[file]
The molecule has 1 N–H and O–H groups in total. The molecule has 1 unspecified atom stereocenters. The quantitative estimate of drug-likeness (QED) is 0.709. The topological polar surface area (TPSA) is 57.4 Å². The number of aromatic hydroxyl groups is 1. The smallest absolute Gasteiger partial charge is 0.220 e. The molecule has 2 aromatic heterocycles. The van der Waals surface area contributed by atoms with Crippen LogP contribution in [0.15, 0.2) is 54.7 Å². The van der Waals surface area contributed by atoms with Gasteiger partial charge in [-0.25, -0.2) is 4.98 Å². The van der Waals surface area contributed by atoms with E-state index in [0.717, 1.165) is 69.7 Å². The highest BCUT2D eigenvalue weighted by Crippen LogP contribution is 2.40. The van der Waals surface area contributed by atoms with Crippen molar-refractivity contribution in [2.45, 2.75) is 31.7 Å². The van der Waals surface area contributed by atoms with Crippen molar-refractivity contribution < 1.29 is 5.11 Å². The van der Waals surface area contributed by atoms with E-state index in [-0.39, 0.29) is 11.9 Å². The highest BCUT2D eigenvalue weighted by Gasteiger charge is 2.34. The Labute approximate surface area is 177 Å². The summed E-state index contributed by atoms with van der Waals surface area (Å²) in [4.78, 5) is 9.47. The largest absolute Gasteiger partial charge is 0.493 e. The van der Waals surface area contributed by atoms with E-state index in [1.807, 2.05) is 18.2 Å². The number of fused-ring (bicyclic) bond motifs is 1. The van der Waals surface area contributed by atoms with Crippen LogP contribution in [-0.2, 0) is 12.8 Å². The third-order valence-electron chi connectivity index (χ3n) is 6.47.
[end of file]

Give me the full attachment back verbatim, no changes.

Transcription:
The molecule has 1 N–H and O–H groups in total. The molecule has 1 unspecified atom stereocenters. The quantitative estimate of drug-likeness (QED) is 0.709. The topological polar surface area (TPSA) is 57.4 Å². The number of aromatic hydroxyl groups is 1. The smallest absolute Gasteiger partial charge is 0.220 e. The molecule has 2 aromatic heterocycles. The van der Waals surface area contributed by atoms with Crippen LogP contribution in [0.15, 0.2) is 54.7 Å². The van der Waals surface area contributed by atoms with Gasteiger partial charge in [-0.25, -0.2) is 4.98 Å². The van der Waals surface area contributed by atoms with E-state index in [0.717, 1.165) is 69.7 Å². The highest BCUT2D eigenvalue weighted by Crippen LogP contribution is 2.40. The van der Waals surface area contributed by atoms with Crippen molar-refractivity contribution in [2.45, 2.75) is 31.7 Å². The van der Waals surface area contributed by atoms with Crippen molar-refractivity contribution < 1.29 is 5.11 Å². The van der Waals surface area contributed by atoms with E-state index in [-0.39, 0.29) is 11.9 Å². The highest BCUT2D eigenvalue weighted by Gasteiger charge is 2.34. The Labute approximate surface area is 177 Å². The summed E-state index contributed by atoms with van der Waals surface area (Å²) in [4.78, 5) is 9.47. The largest absolute Gasteiger partial charge is 0.493 e. The van der Waals surface area contributed by atoms with E-state index in [1.807, 2.05) is 18.2 Å². The number of fused-ring (bicyclic) bond motifs is 1. The van der Waals surface area contributed by atoms with Crippen LogP contribution in [-0.2, 0) is 12.8 Å². The third-order valence-electron chi connectivity index (χ3n) is 6.47.